Kaiser Soze Rolls

17 October 2009
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I think "life is an experiment" is a phrase I take way too seriously. πŸ˜€

I needed a recipe for buns – I’d been craving a Subway meatball sub, and since the nearest Subway is in India, I figured the only way I was going to get a meatball sub would be to make my own.

I have no idea why I opted on a kaiser bun recipe, except that a kaiser bun has a similar texture, crumb, and hole that I was looking for in a bun, so I figured, hey, why not? Like I said, I think I take "life is an experiment’ way to seriously. πŸ˜›

The recipe was already in grams and already converted to wild yeast. All that was left for me to do was halve it and, well, make it. πŸ™‚

Oh, yeah. In case you’re wondering about my sanity, Fahim’s the one who comes up with the crazy titles. Kaiser Soze Rolls is his creation. πŸ™‚

Kaiser Soze Rolls

Makes 6 monster buns or 8 hamburger-sized buns

Ingredients

  • 140 grams (1/2 cup) sourdough starter
  • 125 grams (1/2 cup) water
  • 1 egg (large, about 50 grams)
  • 13 grams (1 tablespoon) olive oil
  • 26 grams (1 tablespoon + 2 teaspoons) sugar
  • 335 grams (2 3/4 cups) flour
  • 7 grams (1 teaspoon) salt

Method:

  1. Mix the ingredients until they come together, then let sit for 20-30 minutes (autolyse). You can then do stretch and folds or knead for 5 minutes, cover the dough and allow it to rest for 5 minutes, and then knead for another 5 minutes.
  2. Once the stretch and fold has been completed, or once the dough has doubled in size, divide the dough into 12 more or less equal sized pieces.
  3. Roll the dough into balls as if you were forming little boules.
  4. As you form the rolls, set them aside and cover them so they won’t dry out and let the dough relax about 20 minutes. While the dough is relaxing, put a sheet of parchment paper onto a baking sheet. Once the dough has relaxed, form into rolls or buns or whatever is the shape of the day.
  5. Pre-heat your oven to 425 F (220 Celsius). I strongly suggest steaming the oven as you put the rolls into the oven. Just before baking the rolls, flip them over so they are cut side up. Bake for 15 minutes, turning the rolls half way through the bake. Immediately put the rolls on a cooling rack. You want a crisp and nicely browned crust. More than half of bread’s taste is in the crust, and it is developed by browning – don’t shortchange yourself on the flavor you can get out of the roll by underbaking it.

Fahim doesn’t like honey, and to him, the taste and smell of the honey in this bread is noticeable, so I subbed it out with water and sugar. Didn’t do that the first two times I made the bread, so I’m listing an untried-but-close-enough-that-I-feel-comfortable-posting-it variation on the recipe. πŸ˜›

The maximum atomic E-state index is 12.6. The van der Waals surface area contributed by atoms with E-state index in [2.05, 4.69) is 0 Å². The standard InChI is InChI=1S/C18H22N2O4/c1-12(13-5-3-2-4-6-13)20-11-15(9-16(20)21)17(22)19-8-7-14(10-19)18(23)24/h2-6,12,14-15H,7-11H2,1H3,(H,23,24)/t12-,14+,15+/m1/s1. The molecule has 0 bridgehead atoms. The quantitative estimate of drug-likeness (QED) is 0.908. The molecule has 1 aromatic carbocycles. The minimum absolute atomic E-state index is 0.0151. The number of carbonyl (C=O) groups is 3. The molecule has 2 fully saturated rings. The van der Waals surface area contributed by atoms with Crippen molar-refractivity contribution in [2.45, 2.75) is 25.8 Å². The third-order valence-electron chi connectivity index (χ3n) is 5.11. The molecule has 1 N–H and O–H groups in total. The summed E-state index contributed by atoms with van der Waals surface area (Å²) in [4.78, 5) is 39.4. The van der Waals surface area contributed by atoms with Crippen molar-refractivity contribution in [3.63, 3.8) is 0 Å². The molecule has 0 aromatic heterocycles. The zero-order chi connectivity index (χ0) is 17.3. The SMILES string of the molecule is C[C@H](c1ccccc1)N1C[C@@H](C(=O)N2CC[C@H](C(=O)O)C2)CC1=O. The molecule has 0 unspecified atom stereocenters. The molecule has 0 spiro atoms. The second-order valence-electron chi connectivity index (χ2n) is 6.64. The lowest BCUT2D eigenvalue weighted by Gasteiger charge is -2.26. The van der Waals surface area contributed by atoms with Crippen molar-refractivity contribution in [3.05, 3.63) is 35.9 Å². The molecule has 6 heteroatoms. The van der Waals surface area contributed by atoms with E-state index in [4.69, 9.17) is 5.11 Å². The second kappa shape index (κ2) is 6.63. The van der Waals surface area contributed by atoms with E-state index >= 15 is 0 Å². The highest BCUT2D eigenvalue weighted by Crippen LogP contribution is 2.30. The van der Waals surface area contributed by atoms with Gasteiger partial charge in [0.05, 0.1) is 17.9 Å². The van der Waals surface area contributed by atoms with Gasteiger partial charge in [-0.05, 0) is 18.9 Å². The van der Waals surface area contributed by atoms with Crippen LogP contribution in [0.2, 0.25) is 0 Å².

The first time I made this, I formed the dough into hoagie-type buns for sub sandwiches. I was, unfortunately, in a time crunch to get them done in time for a specific meal, so they didn’t rise as much as they should have, and given that my oven is still broken (that’ll be still broken until it dies enough to buy a new one), I didn’t get enough oven spring to compensate.

I served them as meatball subs with my pickled Nai Miris (cobra peppers – hottest in the world) on top. Yum!

The second time, I shaped these into round buns of roughly the same size, but not entirely, so I had a couple that were entirely a lot bigger than the others. All told, though, they were all bigger than hamburger buns. The two biggest were quite the monsters, in fact. Tasted good, nice and fluffy (I let them rise for the proper amount of volume increase this time), but huge.

This recipe is supposed to be for six 3 1/2 ounce Kaiser Rolls, which is also a great size for hamburger buns. Except, no. They’re much bigger than that.

The second time I made these, I made an oven-baked barbequed chicken, onion, & bell pepper dish that I served as sandwich filling. Oh yeah, baby! πŸ˜€

Tags: wild yeast, , kaiser rolls, , hoagie rolls,

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About LMAshton

Howdy and welcome to my site! I'm Laurie and I'll be your, er, hostess today. :)

I'm a Canadian expat currently living in Singapore. I'm married to a Sri Lankan and lived in Sri Lanka for nearly a decade. We also lived in New Zealand for half a year.

I cook Sri Lankan curries, sambols, and mallungs. I bake bread using wild yeast (sourdough that isn't sour). I bake on the stove. I experiment with Indian / Malaysian / Indonesian / Thai / whatever cuisines interest me. And I experiment wildly.

Life is an adventure. Join me! :)

If you want to know more about me, click on the "About" link in the navigation bar above. :)